Richard von Krafft-Ebing

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Richard von Krafft-Ebing
Richard v. Krafft-Ebing.jpg
Born(1840-08-14)14 August 1840
Died22 December 1902(1902-12-22) (aged 62)
Alma materUniversity of Heidelberg
Known forPsychopathia Sexualis
Scientific career

Richard Freiherr von Krafft-Ebing[1] (full name Richard Fridolin Joseph Freiherr Krafft von Festenberg auf Frohnberg, genannt von Ebing; 14 August 1840 – 22 December 1902) was a German psychiatrist and author of the foundational work Psychopathia Sexualis (1886).


Krafft-Ebing was born on 14 August 1840 in Mannheim, Germany. He studied medicine at the University of Heidelberg, where he specialized in psychiatry. He later practised in psychiatric asylums. After leaving his work in asylums, he pursued a career in psychiatry, forensics, and hypnosis.

He died in Graz on 22 December 1902. He was recognised as an authority on deviant sexual behaviour and its medico-legal aspects.[2]

Principal work[edit]

The first edition of Psychopathia Sexualis (1886), by Richard von Krafft-Ebing.

Krafft-Ebing's principal work is Psychopathia Sexualis: eine Klinisch-Forensische Studie (Sexual Psychopathy: A Clinical-Forensic Study), which was first published in 1886 and expanded in subsequent editions. The last edition from the hand of the author (the twelfth) contained a total of 238 case histories of human sexual behaviour.[3]

Translations of various editions of this book introduced to English such terms as "sadist" (derived from the brutal sexual practices depicted in the novels of the Marquis de Sade),[4] "masochist", (derived from the name of Leopold von Sacher-Masoch),[5] "homosexuality",[6] "bisexuality", "necrophilia",[7] and "anilingus".[8][9]

Psychopathia Sexualis is a forensic reference book for psychiatrists, physicians, and judges. Written in an academic style, its introduction noted that, to discourage lay readers, the author had deliberately chosen a scientific term for the title of the book and that he had written parts of it in Latin for the same purpose.

Psychopathia Sexualis was one of the first books about sexual practices that studied homosexuality/bisexuality. It proposed consideration of the mental state of sex criminals in legal judgements of their crimes. During its time, it became the leading medico-legal textual authority on sexual pathology.

The twelfth and final edition of Psychopathia Sexualis presented four categories of what Krafft-Ebing called "cerebral neuroses":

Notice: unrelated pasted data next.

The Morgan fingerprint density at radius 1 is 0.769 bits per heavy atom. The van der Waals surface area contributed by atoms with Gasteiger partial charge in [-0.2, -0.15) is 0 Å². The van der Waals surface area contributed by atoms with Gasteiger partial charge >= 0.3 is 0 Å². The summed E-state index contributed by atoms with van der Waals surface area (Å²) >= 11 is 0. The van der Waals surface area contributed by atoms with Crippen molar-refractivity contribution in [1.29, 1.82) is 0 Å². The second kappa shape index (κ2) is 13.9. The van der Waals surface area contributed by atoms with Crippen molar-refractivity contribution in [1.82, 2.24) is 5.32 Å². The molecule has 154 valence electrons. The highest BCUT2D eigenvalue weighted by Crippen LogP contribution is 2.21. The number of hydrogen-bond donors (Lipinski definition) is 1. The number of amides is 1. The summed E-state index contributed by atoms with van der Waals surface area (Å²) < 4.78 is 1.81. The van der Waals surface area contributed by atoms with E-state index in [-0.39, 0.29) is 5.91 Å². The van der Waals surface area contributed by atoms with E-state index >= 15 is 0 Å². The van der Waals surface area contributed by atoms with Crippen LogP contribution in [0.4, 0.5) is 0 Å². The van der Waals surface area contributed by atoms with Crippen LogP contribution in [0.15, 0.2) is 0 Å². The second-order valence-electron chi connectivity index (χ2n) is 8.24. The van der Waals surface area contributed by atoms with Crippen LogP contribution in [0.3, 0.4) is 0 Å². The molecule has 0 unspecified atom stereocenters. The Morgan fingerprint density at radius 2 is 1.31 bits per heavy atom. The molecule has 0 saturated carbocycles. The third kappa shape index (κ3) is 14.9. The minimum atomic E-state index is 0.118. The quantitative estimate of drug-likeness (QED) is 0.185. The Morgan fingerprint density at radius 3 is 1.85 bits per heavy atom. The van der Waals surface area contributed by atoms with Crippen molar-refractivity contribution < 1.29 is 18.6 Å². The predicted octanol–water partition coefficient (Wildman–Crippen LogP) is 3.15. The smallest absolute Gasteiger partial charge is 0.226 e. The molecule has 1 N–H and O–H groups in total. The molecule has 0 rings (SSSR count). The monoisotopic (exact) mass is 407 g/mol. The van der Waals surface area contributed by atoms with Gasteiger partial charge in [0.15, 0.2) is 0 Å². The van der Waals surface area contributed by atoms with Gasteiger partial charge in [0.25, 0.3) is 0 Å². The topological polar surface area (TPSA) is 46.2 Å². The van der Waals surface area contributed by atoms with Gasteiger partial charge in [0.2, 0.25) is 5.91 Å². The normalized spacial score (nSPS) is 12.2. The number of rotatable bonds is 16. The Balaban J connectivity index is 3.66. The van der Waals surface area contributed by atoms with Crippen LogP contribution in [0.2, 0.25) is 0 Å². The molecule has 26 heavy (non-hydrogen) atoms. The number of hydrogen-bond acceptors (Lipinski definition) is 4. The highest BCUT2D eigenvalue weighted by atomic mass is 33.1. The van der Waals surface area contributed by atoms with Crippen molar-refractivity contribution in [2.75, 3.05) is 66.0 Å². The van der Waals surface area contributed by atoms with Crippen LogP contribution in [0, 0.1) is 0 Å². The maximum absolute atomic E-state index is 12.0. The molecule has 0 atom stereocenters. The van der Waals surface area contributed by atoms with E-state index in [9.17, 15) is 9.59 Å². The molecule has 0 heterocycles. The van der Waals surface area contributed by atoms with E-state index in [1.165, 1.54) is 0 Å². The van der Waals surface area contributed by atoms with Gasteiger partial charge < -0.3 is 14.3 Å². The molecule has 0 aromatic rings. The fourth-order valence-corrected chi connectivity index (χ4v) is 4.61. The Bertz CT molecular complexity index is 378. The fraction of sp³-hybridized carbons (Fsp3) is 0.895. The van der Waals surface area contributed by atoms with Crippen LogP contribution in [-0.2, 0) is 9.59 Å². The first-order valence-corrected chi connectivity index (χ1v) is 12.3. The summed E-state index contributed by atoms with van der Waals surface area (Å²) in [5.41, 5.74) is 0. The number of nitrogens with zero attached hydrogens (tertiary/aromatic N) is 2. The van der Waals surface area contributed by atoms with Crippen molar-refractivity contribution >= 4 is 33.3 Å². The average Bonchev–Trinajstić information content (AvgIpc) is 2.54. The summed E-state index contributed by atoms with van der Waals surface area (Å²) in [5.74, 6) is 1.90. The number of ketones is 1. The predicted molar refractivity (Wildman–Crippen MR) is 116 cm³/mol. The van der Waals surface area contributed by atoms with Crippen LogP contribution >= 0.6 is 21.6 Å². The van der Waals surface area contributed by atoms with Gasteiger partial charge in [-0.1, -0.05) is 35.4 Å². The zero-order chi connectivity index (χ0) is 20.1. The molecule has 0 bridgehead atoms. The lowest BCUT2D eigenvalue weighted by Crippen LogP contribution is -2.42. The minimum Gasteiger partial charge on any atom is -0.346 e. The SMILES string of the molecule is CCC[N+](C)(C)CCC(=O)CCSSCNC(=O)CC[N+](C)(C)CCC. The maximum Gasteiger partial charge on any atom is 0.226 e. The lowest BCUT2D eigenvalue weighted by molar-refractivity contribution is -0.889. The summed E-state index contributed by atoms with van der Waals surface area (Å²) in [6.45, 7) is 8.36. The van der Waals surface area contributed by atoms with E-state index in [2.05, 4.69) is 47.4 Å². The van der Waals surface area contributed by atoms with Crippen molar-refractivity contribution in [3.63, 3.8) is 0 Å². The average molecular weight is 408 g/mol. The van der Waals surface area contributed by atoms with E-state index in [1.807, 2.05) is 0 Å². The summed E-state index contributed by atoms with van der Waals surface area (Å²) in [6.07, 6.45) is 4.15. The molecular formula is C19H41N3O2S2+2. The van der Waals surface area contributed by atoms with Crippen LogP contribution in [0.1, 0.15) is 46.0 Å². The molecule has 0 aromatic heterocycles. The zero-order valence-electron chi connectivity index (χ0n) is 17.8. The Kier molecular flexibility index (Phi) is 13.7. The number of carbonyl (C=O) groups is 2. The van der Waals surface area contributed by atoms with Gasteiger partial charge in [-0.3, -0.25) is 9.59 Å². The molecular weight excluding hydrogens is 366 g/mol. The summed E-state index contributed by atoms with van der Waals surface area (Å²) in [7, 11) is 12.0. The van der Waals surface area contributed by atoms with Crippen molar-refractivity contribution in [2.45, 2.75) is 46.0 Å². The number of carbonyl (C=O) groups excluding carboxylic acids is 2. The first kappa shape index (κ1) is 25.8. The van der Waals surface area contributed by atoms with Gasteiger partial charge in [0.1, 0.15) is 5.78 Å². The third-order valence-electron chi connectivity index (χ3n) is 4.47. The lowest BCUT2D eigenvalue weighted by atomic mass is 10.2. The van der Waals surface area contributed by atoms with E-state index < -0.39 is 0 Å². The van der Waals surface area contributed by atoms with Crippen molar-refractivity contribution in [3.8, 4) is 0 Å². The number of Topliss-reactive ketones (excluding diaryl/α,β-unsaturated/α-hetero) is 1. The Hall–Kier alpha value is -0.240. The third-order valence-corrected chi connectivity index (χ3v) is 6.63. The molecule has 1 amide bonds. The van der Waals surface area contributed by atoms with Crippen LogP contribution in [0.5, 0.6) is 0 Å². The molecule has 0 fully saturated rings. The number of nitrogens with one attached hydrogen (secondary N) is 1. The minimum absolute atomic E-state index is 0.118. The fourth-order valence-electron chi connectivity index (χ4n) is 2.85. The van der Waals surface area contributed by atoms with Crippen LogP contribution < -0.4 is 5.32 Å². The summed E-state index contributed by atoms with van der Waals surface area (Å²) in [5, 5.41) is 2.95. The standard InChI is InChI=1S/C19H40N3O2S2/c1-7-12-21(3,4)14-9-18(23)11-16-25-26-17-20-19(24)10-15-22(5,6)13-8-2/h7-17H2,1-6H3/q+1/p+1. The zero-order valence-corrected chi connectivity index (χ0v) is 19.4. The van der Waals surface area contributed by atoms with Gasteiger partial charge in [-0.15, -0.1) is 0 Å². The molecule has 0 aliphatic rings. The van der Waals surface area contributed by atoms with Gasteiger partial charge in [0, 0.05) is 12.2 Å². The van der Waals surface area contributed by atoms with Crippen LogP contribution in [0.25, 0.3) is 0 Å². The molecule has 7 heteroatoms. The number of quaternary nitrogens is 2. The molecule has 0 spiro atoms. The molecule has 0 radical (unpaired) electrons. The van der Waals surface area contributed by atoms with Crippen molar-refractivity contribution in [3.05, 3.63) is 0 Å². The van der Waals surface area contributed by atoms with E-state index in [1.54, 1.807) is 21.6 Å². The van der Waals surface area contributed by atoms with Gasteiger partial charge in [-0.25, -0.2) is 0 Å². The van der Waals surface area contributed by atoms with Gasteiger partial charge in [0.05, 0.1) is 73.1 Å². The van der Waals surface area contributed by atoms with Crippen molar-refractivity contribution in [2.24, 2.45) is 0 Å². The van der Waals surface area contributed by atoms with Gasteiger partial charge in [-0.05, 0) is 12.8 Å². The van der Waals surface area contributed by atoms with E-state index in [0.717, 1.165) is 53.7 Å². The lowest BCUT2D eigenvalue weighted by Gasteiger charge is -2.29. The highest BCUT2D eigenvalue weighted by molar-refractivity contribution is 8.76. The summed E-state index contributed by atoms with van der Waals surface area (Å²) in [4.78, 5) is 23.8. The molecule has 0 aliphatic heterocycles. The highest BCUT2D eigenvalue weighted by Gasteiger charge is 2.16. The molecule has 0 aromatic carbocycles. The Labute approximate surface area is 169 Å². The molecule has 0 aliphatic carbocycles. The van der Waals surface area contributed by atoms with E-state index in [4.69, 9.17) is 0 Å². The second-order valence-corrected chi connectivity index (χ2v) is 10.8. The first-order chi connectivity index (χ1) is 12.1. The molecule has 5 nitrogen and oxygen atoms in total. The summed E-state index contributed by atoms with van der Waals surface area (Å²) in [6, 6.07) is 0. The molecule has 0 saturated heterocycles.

• paradoxia, sexual excitement occurring independently of the period of the physiological processes in the generative organs
  • anaesthesia, absence of sexual instinct
  • hyperaesthesia, increased desire, satyriasis
  • paraesthesia, perversion of the sexual instinct, i.e., excitability of the sexual functions to inadequate stimuli

Krafft-Ebing considered procreation the purpose of sexual desire and that any form of recreational sex was a perversion of the sex drive. "With opportunity for the natural satisfaction of the sexual instinct, every expression of it that does not correspond with the purpose of nature—i.e., propagation,—must be regarded as perverse."[10] Hence, he concluded that homosexuals suffered a degree of sexual perversion because homosexual practices could not result in procreation. In some cases, homosexual libido was classified as a moral vice induced by the early practice of masturbation.[11] Krafft-Ebing proposed a theory of homosexuality as biologically anomalous and originating in the embryonic and fetal stages of gestation, which evolved into a "sexual inversion" of the brain. In 1901, in an article in the Jahrbuch für sexuelle Zwischenstufen (Yearbook for Intermediate Sexual Types), he changed the biological term from anomaly to differentiation.

Although the primary focus is on sexual behaviour in men, there are sections on Sadism in Woman, Masochism in Woman, and Lesbian Love. Several of the cases of sexual activity with children were committed by women.

Krafft-Ebing’s conclusions about homosexuality are now largely forgotten, partly because Sigmund Freud’s theories were more interesting to physicians (who considered homosexuality to be a psychological problem) and partly because he incurred the enmity of the Austrian Catholic Church when he psychologically associated martyrdom (a desire for sanctity) with hysteria and masochism.[12]

The term "hetero-sexual" is used, but not in chapter or section headings. The term "bi-sexuality" appears twice in the 7th edition, and more frequently in the 12th.

There is no mention of sexual activity with children in Chapter III, General Pathology, where the "cerebral neuroses" (including sexuality the paraesthesias) are covered. Various sexual acts with children are mentioned in Chapter IV, Special Pathology, but always in the context of specific mental disorders, such as dementia, epilepsy, and paranoia, never as resulting from its own disorder. However, Chapter V on sexual crimes has a section on sexual crimes with children. This section is brief in the 7th edition, but is expanded in the 12th to cover Non-Psychopathological Cases and Psychopathological Cases, in which latter subsection the term paedophilia erotica is used.


A bibliography of von Krafft-Ebing's writings can be found in A. Kreuter, Deutschsprachige Neurologen und Psychiater, München 1996, Band 2, pp. 767-774.